This report by the Education Policy Institute, ‘Access to high performing schools in England’, looks at the density of high quality secondary school places across England, comparing high quality places in 2015 with 2010 in order to identify whether geographic access to high performing schools is improving. Widening access to high performing schools is crucial if the government’s policy objective of improving social mobility is to be met. Indeed, the Department for Education’s recently published Social Mobility Action Plan has a strong emphasis on ‘place’, and states that ‘where you live will affect where you get to in life – while in some areas opportunity can become self-perpetuating, in other communities, disadvantage can become entrenched’.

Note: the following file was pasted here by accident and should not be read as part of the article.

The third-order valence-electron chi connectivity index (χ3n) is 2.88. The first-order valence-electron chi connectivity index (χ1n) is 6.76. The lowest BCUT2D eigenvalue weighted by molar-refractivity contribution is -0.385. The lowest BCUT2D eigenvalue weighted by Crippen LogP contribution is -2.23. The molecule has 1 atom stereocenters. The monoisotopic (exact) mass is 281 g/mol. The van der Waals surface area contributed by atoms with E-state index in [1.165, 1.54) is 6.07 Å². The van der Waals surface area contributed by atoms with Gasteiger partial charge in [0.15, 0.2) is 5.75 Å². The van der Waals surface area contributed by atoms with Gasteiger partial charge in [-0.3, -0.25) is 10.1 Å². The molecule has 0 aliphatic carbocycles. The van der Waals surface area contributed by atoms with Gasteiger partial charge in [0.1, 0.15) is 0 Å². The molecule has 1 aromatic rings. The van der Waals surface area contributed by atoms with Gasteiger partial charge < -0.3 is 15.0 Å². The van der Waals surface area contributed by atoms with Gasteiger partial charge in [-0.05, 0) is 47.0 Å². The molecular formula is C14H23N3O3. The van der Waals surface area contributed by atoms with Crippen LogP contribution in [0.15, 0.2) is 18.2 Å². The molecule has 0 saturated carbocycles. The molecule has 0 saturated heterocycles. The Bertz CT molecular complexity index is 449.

The report finds that access to high performing schools in England has become more geographically unequal over the period 2010-2015. This is in spite of government policies aimed at improving school performance outside higher performing areas such as London. Virtually all local authorities with consistently low densities of high performing school places are in the North, particularly the North East and Yorkshire and the Humber. In Blackpool and Hartlepool local authorities there are no high performing secondary school places. From 2010 to 2015, local authorities with consistently good access to high performing secondary schools saw the proportion of pupils with access to such schools rise from 49% in 2010 to 58% in 2015. Many of these areas are in London. However, in areas with consistently low densities of high performing school places, the proportion of pupils with access to such places fell from just 6% in 2010 to 5% in 2015. These include areas such as Blackpool, Hartlepool, Barnsley, Redcar and Cleveland, Knowsley, and Middlesborough.